Boone County’s aging voting equipment will need to be replaced in the next couple of years, and the estimated $1 million expense — once covered in the past by the federal government — solely will be the county’s responsibility. The Help America Vote Act of 2002, which reformed the U.S. voting process, awarded Boone County $888,700 more than a decade ago to purchase new equipment, including software, ballot counting equipment known as M100 machines and iVote machines, or the touchscreen ballots accessible through the American Disabilities Act.
The county’s voting equipment, which has a 10-year lifespan, has experienced an increasing number of errors in recent years and needs to be replaced, said Boone County Clerk Taylor Burks. Burks, appointed to the position in late July by Gov. Eric Greitens, said his office did not have enough time to meet the 2018 budget request deadline on Sept. 30 to find funding for replacement equipment next year. But he expects to have a plan for 2019.
If the separation-of-powers undertones in the judicial redistricting process weren’t already obvious, state Rep. Justin Burr, R-Stanly, left no doubt Tuesday. The General Assembly is exercising its authority to redraw district and Superior Court maps “not for the benefit of lawyers, but for the benefit of the people of this state,” Burr said after presiding over a meeting of the House Select Committee on Redistricting he chairs. Several lawyers and judges agreed during the 2 ½ hour meeting it’s a good idea to update and reconfigure the judicial districts. The most recent time that was done Dwight Eisenhower was president, “The $64,000 Question” was the top-rated TV show, and Mitch Miller and The Drifters were among the biggest pop music acts.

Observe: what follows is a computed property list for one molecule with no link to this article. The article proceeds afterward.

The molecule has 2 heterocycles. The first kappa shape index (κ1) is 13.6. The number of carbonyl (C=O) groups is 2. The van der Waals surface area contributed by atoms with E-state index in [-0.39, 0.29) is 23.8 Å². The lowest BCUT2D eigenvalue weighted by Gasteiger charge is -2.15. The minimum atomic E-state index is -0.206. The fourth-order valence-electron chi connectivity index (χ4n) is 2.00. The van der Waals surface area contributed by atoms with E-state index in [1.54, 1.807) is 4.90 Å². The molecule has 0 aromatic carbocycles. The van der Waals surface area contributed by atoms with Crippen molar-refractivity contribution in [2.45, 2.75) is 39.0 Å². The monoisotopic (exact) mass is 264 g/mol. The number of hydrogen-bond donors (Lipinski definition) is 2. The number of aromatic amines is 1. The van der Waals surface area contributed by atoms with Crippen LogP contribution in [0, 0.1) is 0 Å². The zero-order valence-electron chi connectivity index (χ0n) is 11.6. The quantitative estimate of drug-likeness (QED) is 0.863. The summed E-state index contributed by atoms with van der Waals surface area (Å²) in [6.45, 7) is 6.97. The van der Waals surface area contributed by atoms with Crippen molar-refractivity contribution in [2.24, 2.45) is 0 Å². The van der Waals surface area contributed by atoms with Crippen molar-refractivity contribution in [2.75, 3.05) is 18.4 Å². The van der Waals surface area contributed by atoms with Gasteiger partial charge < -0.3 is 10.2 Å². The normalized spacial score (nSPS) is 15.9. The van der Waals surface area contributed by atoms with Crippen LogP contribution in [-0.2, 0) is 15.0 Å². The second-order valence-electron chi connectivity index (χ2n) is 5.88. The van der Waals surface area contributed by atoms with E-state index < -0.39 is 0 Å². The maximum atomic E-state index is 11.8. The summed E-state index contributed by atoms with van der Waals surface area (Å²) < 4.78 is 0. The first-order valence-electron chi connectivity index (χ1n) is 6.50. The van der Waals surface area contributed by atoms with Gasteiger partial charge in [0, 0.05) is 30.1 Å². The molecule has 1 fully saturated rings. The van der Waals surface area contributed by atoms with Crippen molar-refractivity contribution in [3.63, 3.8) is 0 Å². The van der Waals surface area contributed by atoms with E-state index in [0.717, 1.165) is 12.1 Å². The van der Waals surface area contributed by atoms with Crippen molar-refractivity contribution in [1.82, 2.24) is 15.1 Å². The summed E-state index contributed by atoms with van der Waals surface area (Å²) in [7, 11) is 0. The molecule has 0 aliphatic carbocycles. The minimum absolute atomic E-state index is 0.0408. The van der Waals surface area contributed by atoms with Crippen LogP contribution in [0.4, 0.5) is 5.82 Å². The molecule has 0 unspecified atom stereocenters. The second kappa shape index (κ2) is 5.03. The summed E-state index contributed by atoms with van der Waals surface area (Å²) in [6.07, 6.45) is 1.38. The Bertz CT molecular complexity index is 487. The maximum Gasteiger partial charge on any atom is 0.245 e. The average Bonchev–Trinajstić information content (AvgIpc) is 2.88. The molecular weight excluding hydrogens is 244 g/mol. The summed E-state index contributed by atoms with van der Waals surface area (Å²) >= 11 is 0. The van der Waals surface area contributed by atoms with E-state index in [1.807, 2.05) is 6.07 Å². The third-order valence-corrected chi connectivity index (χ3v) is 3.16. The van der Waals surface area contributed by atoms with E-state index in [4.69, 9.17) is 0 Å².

Thanks to Arizona, there is an alternative to allowing elected politicians – focused on their self-interests or those of their party – to draw the congressional district boundaries every 10 years. Arizona voters in 2000 approved a different way. They changed the state constitution to establish an independent commission to do the work. Challenged in the Supreme Court in 2015, the use of an independent commission is now established as a legal alternative. State legislatures do not have to be involved. Perhaps Ohio could learn something from Arizona – ideas that could help Ohio devise a system to draw maps by focusing on the interest of the citizens instead of politicians and their parties.
Colorado: Only 531 of the 6,648 Colorado voters who unregistered since June have come back on the rolls | The Colorado Independent
Colorado voters have been in for a ride this summer, making national news for un-registering to vote by the thousands and switching their status to “confidential.” Between June 29 and Sept. 17 of this year, 6,648 Coloradans, most of them Democrats, unregistered according to numbers provided by the Secretary of State’s office. The kicker: Only 531 of them have re-registered, the office said today. That revelation drew rebuke from elections watchdogs in Colorado. “This is a direct result of a presidential commission whose creation was predicated on a false narrative,” said Denise Maes, the public policy director for the ACLU of Colorado. “I do hope all of these eligible voters eventually do re-register in time for the next election.”
Florida: Nonprofit group files records request for info about online voter registration | Tampa Bay Times
A non-profit voter rights advocacy group, Access Democracy, founded by two veterans of Democratic politics, Hannah Fried and Alexis Prieur L’Heureux, has requested records related to online voter registration from the state of Florida. “With the implementation deadline just over a week away, we are concerned that Governor Scott and his administration may not be implementing the new system faithfully,” Fried said in a release. The group has asked for emails, audio files, photographs, communication records and other documents related to several aspects of Florida’s online voter registration system, including “technical readiness.”